With a brilliant idea, it should be hypothetically possible for any entrepreneur to be a success. If you’re solving a major problem for a price that your target audience can afford, it shouldn’t matter what your reputation is.
But what if you started a business with a strong preexisting reputation? That idea could catch on faster or you might have a chance to succeed even if your idea isn’t top-of-the-line.
Aspiring entrepreneurs have the chance to build their reputation with a personal brand before they launch a business. Or, they can work on crafting the perfect idea and let their reputation build itself.
So which approach is better?
Let’s take a look at some anecdotal and empirical evidence for each side.
· Mark Zuckerberg. By now, you know the basics of Mark Zuckerberg’s entrepreneurial story. Facebook was a side project that started in a dorm room; it was a nifty idea that no one expected to one day support more than 2 billion users. Zuckerberg was a college kid with a strong idea and no reputation; he hadn’t managed any companies previously and certainly didn’t have much of a reputation in the entrepreneurial community. Still, when Facebook got its first million users, it attracted millions of dollars of VC and started growing into the behemoth it is today.
· John Paul DeJoria. Here’s how important John Paul DeJoria’s reputation was to his success; he’s worth more than $3.1 billion, but you’ve probably never heard of him. Back in 1980, DeJoria was a door-to-door shampoo and encyclopedia salesman who teamed up with Paul Mitchell, with $700 and an idea, to eventually build a billion-dollar haircare company. DeJoria would later create Patron tequila, though it could be argued that his reputation helped that idea to become a success.
· Henry Ford. Henry Ford didn’t have a reputation when he started Ford Motor Company. He didn’t even have any savings. In fact, when he started his first passenger car company, his partners got frustrated with him because he was always tinkering to improve their designs, rather than putting an idea to market. He managed to scrounge up some investors for Ford Motor Company, and built the Model A and the Model T, both of which helped the company become a massive success.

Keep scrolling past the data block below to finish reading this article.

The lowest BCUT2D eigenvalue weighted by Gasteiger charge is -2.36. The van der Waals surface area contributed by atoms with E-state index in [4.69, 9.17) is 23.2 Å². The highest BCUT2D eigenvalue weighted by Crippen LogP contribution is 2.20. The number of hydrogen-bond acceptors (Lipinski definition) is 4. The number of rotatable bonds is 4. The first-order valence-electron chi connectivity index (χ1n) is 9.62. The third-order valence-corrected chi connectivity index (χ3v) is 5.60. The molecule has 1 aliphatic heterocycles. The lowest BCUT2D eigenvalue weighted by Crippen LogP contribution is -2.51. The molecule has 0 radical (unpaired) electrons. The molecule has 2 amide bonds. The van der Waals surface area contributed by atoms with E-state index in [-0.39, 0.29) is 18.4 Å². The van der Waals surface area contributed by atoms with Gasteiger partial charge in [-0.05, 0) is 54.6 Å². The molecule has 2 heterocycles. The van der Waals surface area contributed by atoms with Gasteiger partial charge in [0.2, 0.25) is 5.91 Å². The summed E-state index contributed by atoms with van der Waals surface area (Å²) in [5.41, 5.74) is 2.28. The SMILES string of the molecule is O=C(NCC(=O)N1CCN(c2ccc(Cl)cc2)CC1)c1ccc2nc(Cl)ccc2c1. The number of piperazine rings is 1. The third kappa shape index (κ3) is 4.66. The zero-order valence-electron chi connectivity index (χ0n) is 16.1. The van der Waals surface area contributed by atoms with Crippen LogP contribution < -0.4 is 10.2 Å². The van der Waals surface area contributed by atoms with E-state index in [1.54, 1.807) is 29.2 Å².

· Elon Musk. You probably know Elon Musk better than you know some of his companies. The co-founder of the Boring Company, Tesla and SpaceX actually started with a startup called Zip2, which he sold to a division of Compaq Computers to become a multimillionaire. The idea was clearly good, but it was Musk’s reputation as an innovator and a charismatic entrepreneur that helped his modern, cutting-edge tech companies find the audience and the public awe that they maintain today.
· Good ideas that failed. It’s not hard to think of startups that had good (and sometimes revolutionary) ideas that ended up failing, especially during the dotcom boom. AskJeeves was a popular search engine long before Google and back in 1997, a site called SixDegrees emerged as the first prototype of the modern social media platform. So what happened to these startups? Each failure has a different story. Some were driven into the ground by poor management, but many of them couldn’t build up customer awareness in time to truly catch on. In any case, they cumulatively exist as anecdotal evidence that a good idea simply isn’t enough to be successful.
· The Kauffman Foundation’s Anatomy of an Entrepreneur. Research from the Kauffman Foundation supports the idea that reputation may be better for building a business than the idea. More than 73 percent of entrepreneurs credited professional networks as important for their success, and children of entrepreneurs are more likely to become entrepreneurs themselves. These data imply that people who are born into entrepreneurial communities, or those who are more ingrained in those communities have a better chance of success than those outside of them.
The Bottom Line
There are some interesting dynamics at play here. It’s certainly possible for a startup with a fantastic idea to become successful even if its founder doesn’t have much of a reputation and entrepreneurs with an established reputation probably won’t be successful unless they have a decent idea to build on. However, founders with a pre-established reputation have access to far more resources, as well as a bigger audience, which allows them to more easily find success with a new idea.
The bottom line here is that both the idea and the reputation are important if you want to maximize your chances of success. If you can, work on building your personal brand and reputation within an industry as you perfect your idea; succeeding in both areas will give you the best odds for eventual success.
For more content like this, be sure to check out my podcast, The Entrepreneur Cast!